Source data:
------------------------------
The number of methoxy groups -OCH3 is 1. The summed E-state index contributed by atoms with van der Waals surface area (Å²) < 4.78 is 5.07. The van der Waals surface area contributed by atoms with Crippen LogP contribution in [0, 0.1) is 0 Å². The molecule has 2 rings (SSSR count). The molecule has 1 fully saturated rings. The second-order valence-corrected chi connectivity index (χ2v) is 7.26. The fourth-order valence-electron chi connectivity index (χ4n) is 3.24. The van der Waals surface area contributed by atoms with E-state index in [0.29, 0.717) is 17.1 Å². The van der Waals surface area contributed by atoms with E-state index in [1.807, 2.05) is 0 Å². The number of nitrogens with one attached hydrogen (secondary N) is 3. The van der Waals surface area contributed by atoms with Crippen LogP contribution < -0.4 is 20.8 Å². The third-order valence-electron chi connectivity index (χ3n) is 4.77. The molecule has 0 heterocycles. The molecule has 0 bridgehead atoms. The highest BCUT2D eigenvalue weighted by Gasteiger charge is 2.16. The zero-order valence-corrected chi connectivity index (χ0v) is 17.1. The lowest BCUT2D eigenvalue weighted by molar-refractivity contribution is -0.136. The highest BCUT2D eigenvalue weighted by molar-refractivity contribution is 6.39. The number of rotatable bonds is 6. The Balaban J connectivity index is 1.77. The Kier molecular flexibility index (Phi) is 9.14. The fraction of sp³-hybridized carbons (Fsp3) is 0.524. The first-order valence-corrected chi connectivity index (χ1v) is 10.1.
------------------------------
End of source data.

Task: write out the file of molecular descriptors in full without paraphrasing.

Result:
The number of methoxy groups -OCH3 is 1. The summed E-state index contributed by atoms with van der Waals surface area (Å²) < 4.78 is 5.07. The van der Waals surface area contributed by atoms with Crippen LogP contribution in [0, 0.1) is 0 Å². The molecule has 2 rings (SSSR count). The molecule has 1 fully saturated rings. The second-order valence-corrected chi connectivity index (χ2v) is 7.26. The fourth-order valence-electron chi connectivity index (χ4n) is 3.24. The van der Waals surface area contributed by atoms with E-state index in [0.29, 0.717) is 17.1 Å². The van der Waals surface area contributed by atoms with E-state index in [1.807, 2.05) is 0 Å². The number of nitrogens with one attached hydrogen (secondary N) is 3. The van der Waals surface area contributed by atoms with Crippen LogP contribution < -0.4 is 20.8 Å². The third-order valence-electron chi connectivity index (χ3n) is 4.77. The molecule has 0 heterocycles. The molecule has 0 bridgehead atoms. The highest BCUT2D eigenvalue weighted by Gasteiger charge is 2.16. The zero-order valence-corrected chi connectivity index (χ0v) is 17.1. The lowest BCUT2D eigenvalue weighted by molar-refractivity contribution is -0.136. The highest BCUT2D eigenvalue weighted by molar-refractivity contribution is 6.39. The number of rotatable bonds is 6. The Balaban J connectivity index is 1.77. The Kier molecular flexibility index (Phi) is 9.14. The fraction of sp³-hybridized carbons (Fsp3) is 0.524. The first-order valence-corrected chi connectivity index (χ1v) is 10.1.